[Figure ID: gkg878f2]
Length distributions of several categories of genes predicted or annotated in 1047 RefSeq viral genomes. Dark gray bars are used for genes annotated but not predicted; light gray bars are used for predicted but not annotated genes whose protein products produce BLASTP hits with E-values <10–5; white bars are used for predicted but not annotated genes whose protein products do not produce BLASTP hits with E-values <10–5.
[Figure ID: gkg878f3]
The positional nucleotide frequency patterns of the GeneMarkS models of the RBS pattern for phage T4 (b) and phage λ (c) are shown in the logo form (27), as compared with the RBS pattern of E.coli shown in (a). Similarly, the Kozak pattern for human herpesvirus 4 (e) and human herpesvirus 8 (f) are shown in the logo form, with the Kozak pattern for human genes shown in (d).
[Figure ID: gkg878f4]
MultAlin alignment of (putative) BALF1-like proteins (33). The variable N- and C-termini are shown in lower case. Protein names are abbreviated as follows: AHV-1 BALF1, BALF1 homolog (NP_597933) predicted by GeneMarkS in the genome of Alcelaphine herpesvirus 1 (NC_002531); PLHV-1 vbcl2, Porcine lymphotropic herpesvirus 1 hypothetical v-bcl2 (AAM22111); CALHV-3 ORF1, Callitrichine herpesvirus 3 ORF1 (AAK38208); HVP BALF1, Herpesvirus papio BALF1 (AAK01916); PoHV-3 BALF1, Pongine herpesvirus 3 BALF1 (AAK60342); HHV-4 BALF1, Human herpesvirus 4 BALF1 (NP_039912); PoHV-1 BALF1, Pongine herpesvirus 1 (AAK01917); CeHV-15 BALF1, Cercopithicine herpesvirus 15 (AAK95480); EHV-2 ORF E4, Equine herpesvirus 2 ORF E4 protein (NP_042601). The conserved positions are color coded based on the type of amino acid residue as indicated in the consensus line, where h and a stand for hydrophobic residues (A, C, F, I, L, M, V, W, Y: yellow background in alignment) and for aromatic residues (F, Y, W), respectively; b stands for ‘large ’ residues (E, K, R, I, L, M, F, Y, W: gray background); p stands for polar residues (D, E, H, K, N, Q, R, S, T: shown in pink); s and u stand for small residues (A, C, S, T, D, N, V, G, P: green background) and tiny residues (G, A, S), respectively; c and + stand for charged residues (K, R, D, E, H: shown in pink) and positively charged residues (K, R), respectively. Invariant amino acid residues (in 85% or more sequences) are highlighted with black background.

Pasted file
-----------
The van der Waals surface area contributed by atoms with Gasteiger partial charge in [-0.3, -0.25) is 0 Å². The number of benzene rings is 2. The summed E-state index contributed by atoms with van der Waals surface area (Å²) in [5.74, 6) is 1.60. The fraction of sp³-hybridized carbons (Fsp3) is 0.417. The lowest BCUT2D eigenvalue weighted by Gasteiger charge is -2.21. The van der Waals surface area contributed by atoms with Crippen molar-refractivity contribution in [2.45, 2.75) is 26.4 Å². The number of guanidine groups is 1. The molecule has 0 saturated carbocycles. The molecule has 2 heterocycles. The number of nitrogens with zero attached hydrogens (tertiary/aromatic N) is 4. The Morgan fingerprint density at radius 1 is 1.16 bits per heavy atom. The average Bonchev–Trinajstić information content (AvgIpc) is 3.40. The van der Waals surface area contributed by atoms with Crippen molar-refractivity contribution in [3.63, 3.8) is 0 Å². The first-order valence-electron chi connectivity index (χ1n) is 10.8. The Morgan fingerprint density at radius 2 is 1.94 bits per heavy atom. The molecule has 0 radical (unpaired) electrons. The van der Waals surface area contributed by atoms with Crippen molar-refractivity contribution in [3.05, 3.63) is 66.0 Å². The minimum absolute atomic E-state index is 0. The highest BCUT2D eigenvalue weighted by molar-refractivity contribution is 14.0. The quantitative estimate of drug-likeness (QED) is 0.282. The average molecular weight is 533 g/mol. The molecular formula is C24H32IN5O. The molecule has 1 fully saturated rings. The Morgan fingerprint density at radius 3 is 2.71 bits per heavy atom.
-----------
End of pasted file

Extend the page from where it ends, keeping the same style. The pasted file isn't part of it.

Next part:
[Figure ID: gkg878f5]
Alignment of the sequences of ORF26/ORF35 and UL14-like proteins. For most sequences, the N- and C-termini are not shown. The coloring is as in Figure 4. The protein gi numbers and the organism names are: HHV-4 GeneMark_65 prediction (positions 1–139) (Human herpesvirus 4); SaHV-2 ORF35 (1–147), 9625991 (Saimiriine herpesvirus 2); HHV-3 MTP (minor tegument protein, positions 11–159), 9625920 (Human herpesvirus 3); CeHV-7 unknown (11–159), 13242439 (Cercopithecine herpesvirus 7); AtHV-3 ORF35 (1–147), 9631227 (Ateline herpesvirus 3); EHV-4 ORF48 (7–155), 9629775 (Equine herpesvirus 4); BoHV-4 unknown (4–150), 13095612 (Bovine herpesvirus 4); RRV unknown (3–146), 18653842 (Rhesus rhadinovirus, Macaca mulatta rhadinovirus); HHV-1 UL14 (7–151), 9629394 (Human herpesvirus 1); HHV-2 UL14 (7–155), 9629283 (Human herpesvirus 2); HHV-1 (HSV1/17) UL14 (3–155), 136823 [Herpes simplex virus (type 1/strain 17)]; EHV-1 ORF48 (7–155), 9626785 (Equine herpesvirus 1); EHV-2 ORF35 (5–150), 9628038 (Equine herpesvirus 2); CalHV-3 ORF26 (3–148), 13676668 (Callitrichine herpesvirus 3); HHV-8 ORF35 (3–147), 18846002 (Human herpesvirus 8); PLHV-1 unknown (3–149), 20453822 (Porcine lymphotropic herpesvirus 1); AlHV-1 ORF35 (2–148), 10140956 (Alcelaphine herpesvirus 1); GaHV-2 UL14 (19–161), 9635049 (Gallid herpesvirus 2); MeHV-1 UL14 MTP (13–156), 12084842 (Meleagrid herpesvirus 1); GaHV-3 UL14 (8–156), 10834883 (Gallid herpesvirus 3); MuHV-4 unknown (3–149), 9629576 (murid herpesvirus 4); PsHV-1 UL14 (15–163), 13094667 (Psittacid herpesvirus 1); BoHV-1 unknown (18–170), 9629861 (Bovine herpesvirus 1); GaHV-1 Ul14 (62–210), 5708112 (Gallid herpesvirus 1); CHV unnamed (1–112, the entire sequence; appears to be incomplete), 1066253 (Canine herpesvirus); SuHV-1 UL14 (6–159, end of sequence), 267201 [Suid herpesvirus 1 (strain NIA-3)].
[Figure ID: gkg878f6]